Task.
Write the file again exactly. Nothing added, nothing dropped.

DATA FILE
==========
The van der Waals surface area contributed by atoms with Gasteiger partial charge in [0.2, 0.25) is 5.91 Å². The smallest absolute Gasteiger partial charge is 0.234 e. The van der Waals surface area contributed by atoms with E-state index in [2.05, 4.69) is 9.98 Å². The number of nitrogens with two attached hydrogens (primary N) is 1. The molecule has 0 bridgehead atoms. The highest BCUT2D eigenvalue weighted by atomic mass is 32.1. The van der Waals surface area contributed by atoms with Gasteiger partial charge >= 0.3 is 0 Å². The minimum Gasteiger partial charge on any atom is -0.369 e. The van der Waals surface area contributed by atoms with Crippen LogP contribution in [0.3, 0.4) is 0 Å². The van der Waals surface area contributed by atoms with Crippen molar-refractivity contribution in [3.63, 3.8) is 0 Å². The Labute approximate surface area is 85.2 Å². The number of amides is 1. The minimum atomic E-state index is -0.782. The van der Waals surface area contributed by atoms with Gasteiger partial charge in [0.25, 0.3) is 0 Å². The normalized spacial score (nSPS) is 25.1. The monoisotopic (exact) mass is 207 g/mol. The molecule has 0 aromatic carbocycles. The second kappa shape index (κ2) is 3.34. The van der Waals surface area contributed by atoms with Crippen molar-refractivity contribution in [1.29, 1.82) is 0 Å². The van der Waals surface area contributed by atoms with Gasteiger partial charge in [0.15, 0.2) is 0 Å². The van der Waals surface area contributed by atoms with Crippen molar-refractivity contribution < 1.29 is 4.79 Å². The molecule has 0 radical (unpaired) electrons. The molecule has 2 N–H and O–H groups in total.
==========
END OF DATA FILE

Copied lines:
The van der Waals surface area contributed by atoms with Gasteiger partial charge in [0.2, 0.25) is 5.91 Å². The smallest absolute Gasteiger partial charge is 0.234 e. The van der Waals surface area contributed by atoms with E-state index in [2.05, 4.69) is 9.98 Å². The number of nitrogens with two attached hydrogens (primary N) is 1. The molecule has 0 bridgehead atoms. The highest BCUT2D eigenvalue weighted by atomic mass is 32.1. The van der Waals surface area contributed by atoms with Gasteiger partial charge >= 0.3 is 0 Å². The minimum Gasteiger partial charge on any atom is -0.369 e. The van der Waals surface area contributed by atoms with Crippen LogP contribution in [0.3, 0.4) is 0 Å². The van der Waals surface area contributed by atoms with Crippen molar-refractivity contribution in [3.63, 3.8) is 0 Å². The Labute approximate surface area is 85.2 Å². The number of amides is 1. The minimum atomic E-state index is -0.782. The van der Waals surface area contributed by atoms with Gasteiger partial charge in [0.25, 0.3) is 0 Å². The normalized spacial score (nSPS) is 25.1. The monoisotopic (exact) mass is 207 g/mol. The molecule has 0 aromatic carbocycles. The second kappa shape index (κ2) is 3.34. The van der Waals surface area contributed by atoms with Crippen molar-refractivity contribution in [1.29, 1.82) is 0 Å². The van der Waals surface area contributed by atoms with Gasteiger partial charge in [0.15, 0.2) is 0 Å². The van der Waals surface area contributed by atoms with Crippen molar-refractivity contribution < 1.29 is 4.79 Å². The molecule has 0 radical (unpaired) electrons. The molecule has 2 N–H and O–H groups in total.